Animal-Rights Activists Lose Conviction Appeal

     (CN) – The 3rd Circuit upheld the convictions of six animal-rights activists who used their Web site to incite threats and vandalism against employees of a New Jersey research center.

     Six members of Stop Huntingdon Animal Cruelty were convicted in 2006 of interstate stalking and conspiring to use their Web site to abuse, threaten and harass the workers of at least 10 companies directly and indirectly involved with Huntingdon Life Science in Franklin Township, N.J.
     The organization often posted its “accomplishments” on its Web site, lauding both legal and illegal protest activity, according to the ruling. Illegal activity included incidents of supporters breaking in to the New Jersey lab and “liberating” 14 beagles, overturning a worker’s car, detonating a stink bomb in the office of a Huntingdon investor, vandalizing a bank associated with the lab, sinking a yacht owned by the bank’s president, launching “paint attacks” in the offices of another investor, and rescuing dogs and ferrets from a Huntingdon breeder farm, the ruling states.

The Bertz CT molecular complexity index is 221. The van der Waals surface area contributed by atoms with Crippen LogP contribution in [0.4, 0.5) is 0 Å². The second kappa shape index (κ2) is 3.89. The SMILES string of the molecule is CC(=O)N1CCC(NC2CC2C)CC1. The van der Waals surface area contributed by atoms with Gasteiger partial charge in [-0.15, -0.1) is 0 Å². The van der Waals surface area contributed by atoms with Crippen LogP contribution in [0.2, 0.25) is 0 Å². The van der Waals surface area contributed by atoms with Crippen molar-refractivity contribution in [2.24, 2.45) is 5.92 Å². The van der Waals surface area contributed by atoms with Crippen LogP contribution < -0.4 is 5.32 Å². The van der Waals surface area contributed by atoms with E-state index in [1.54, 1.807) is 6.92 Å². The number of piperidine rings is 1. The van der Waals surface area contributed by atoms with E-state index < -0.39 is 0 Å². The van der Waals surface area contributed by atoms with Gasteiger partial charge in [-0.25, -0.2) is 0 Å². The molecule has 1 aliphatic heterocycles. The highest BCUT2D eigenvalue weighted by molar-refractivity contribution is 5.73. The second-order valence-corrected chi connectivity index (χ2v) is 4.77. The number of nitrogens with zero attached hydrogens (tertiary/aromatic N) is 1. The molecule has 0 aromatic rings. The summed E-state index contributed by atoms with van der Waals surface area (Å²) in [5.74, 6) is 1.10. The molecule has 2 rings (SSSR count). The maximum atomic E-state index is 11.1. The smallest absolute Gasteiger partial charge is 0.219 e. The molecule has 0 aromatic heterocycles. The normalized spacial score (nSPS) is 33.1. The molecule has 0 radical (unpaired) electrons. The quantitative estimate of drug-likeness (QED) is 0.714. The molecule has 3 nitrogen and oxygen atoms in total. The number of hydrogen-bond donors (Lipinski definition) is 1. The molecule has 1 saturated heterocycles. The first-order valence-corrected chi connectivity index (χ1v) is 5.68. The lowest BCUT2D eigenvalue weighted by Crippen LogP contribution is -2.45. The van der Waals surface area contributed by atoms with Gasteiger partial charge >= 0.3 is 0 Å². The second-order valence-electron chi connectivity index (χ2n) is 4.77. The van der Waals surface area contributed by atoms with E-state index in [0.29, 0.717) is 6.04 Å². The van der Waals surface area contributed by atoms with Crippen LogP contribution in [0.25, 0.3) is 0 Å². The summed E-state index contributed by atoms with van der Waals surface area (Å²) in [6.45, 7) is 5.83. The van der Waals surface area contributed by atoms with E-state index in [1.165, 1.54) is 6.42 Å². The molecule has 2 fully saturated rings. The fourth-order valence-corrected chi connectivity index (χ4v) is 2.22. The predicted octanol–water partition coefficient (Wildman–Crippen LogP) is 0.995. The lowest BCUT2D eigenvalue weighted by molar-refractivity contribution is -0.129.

The federal appeals court in Philadelphia said there was enough circumstantial evidence to support the convictions under the Animal Enterprise Terrorism Act, which was revised in 2006 to make such threats, harassment and intimidation illegal.
     The judges rejected the claim that the Act violates the activists’ First Amendment right to freely associate with the animal-rights organization.
     The court said the government “provided evidence beyond association” to prove that defendants Andrew Stepanian, Darius Fullmer, Kevin Kjonaas, Joshua Harper, Lauren Gazzola and Jacob Conroy illegally targeted the lab and associated companies.
     “While there is no direct evidence that the Defendants expressly agreed to participate in the conspiracy and further its unlawful goals,” Judge Fuentes wrote, “there is ample circumstantial evidence from which the jury could have inferred their agreement to do so.”
     In a dissenting opinion, Judge Fisher argued that there wasn’t enough evidence to prove a conspiracy.

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